molech

This is part 2 of a series.  Read part 1 here: https://thevoiceofone.org/2013/01/11/the-idols-of-christ-and-the-cross-part-1/

            The exacting spirit of Molech also insinuates itself into the life of the church.  Molech, it was pointed out, demanded that his worshipers give up their children to appease him.  God gave up His own Son for us (Rom. 8:32).  The contrast couldn’t be more stark.  Anytime we believe God is requiring of us something other than what is provided in Christ we are serving Molech to some degree.  Legalism—believing we are responsible for fulfilling God’s standards instead of trusting Christ to fulfill them—is probably the most pervasive and subtle form of Molech worship today (Matt. 5:17; Rom. 10:4).  Asceticism is a blanket term for the belief that God requires us to purify ourselves through physical discipline, deprivation, or punishment.  Extreme fasting, sleep-deprivation, ritually injuring oneself, and the like are ascetic practices in the spirit of Molech-worship.  Paul grants that ascetic practices “have an appearance of wisdom, with their self-imposed worship, their false humility and their harsh treatment of the body, but they lack any value in restraining sensual indulgence” (Col. 2:21).  Only our participation, by faith, in Christ’s death and resurrection purifies us and satisfies the Lord (Col. 2:20-3:5).  Finally, we can emphasize our fellowship in Christ’s suffering to the exclusion of knowing Him in His resurrection (Php. 3:10).  This mentality may lead us to think we are only godly if we go without, let people walk on us, or give up all our time caring for others and not ourselves.  It is a mindset that stays in the lowest seat even when the Master beckons that we should move up to a better one (Luke 14:10).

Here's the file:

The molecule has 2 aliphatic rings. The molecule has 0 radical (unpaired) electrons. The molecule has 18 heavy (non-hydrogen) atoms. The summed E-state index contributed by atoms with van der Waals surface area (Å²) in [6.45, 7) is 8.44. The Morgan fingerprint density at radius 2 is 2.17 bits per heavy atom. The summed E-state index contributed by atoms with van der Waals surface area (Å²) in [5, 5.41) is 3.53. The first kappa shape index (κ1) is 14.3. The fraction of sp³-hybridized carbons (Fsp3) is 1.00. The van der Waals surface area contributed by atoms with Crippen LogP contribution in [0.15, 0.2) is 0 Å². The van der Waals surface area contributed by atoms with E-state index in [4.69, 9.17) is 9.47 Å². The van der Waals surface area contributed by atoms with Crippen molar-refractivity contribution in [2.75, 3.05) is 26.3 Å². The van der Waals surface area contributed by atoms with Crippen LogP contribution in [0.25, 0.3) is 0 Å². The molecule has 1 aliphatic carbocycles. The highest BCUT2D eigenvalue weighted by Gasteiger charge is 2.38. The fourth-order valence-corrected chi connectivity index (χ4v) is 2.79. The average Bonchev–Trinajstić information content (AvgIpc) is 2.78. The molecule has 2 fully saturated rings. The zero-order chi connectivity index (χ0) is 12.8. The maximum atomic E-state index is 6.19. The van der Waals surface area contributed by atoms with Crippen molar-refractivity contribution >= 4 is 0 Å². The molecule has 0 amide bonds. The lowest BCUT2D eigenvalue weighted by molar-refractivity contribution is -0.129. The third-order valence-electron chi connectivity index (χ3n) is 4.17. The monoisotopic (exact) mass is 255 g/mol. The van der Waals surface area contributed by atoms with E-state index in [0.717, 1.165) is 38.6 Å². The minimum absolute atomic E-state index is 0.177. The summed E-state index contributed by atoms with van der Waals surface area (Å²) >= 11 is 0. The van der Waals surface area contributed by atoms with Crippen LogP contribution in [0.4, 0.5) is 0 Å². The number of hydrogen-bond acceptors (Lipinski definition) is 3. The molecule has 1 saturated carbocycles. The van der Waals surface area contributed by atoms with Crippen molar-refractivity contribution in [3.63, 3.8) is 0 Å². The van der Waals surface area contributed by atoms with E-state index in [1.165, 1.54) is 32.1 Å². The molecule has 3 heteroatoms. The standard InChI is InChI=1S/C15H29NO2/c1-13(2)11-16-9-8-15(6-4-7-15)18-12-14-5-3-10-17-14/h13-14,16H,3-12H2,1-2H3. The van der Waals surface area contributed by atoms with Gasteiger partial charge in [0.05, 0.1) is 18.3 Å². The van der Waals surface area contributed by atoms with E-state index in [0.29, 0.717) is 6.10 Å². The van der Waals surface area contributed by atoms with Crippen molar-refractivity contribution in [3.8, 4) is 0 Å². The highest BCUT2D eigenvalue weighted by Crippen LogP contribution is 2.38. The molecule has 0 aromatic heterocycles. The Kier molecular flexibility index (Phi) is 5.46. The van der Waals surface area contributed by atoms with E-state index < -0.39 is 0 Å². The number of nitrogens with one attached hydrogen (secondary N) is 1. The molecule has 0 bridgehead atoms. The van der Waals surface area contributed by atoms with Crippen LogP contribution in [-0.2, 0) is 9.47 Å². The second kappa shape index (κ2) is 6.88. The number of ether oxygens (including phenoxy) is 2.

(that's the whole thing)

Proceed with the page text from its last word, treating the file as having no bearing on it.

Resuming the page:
Mixing the mind of Molech with Christianity leads to the cross without Christ: sacrifice is required of us without corresponding provision from God.  Micah’s cure for Molech worship was to remind Israel of everything God had given and been to her:

“My people, what have I done to you?  How have I burdened you?  Answer me.  I brought you up out of Egypt and redeemed you from the land of slavery….  Remember your journey from Shittim to Gilgal, that you may know the righteous acts of the LORD” (Micah 6:3-5).

Toward the end of this memorial, Micah asks, “Shall I offer my firstborn for my transgression, the fruit of my body for the sin of my soul?” (Micah 6:7).  In other words, when you look at all the Lord has done for you, Israel, what would ever make you think He was requiring something more, like burning your child in the fire?  Prophetically, Micah urges us to remember all that God has done for us in Christ and to consider: Will the fruit of our flesh compensate for Christ’s inadequacy?  What would ever make us think God was requiring more than His Son?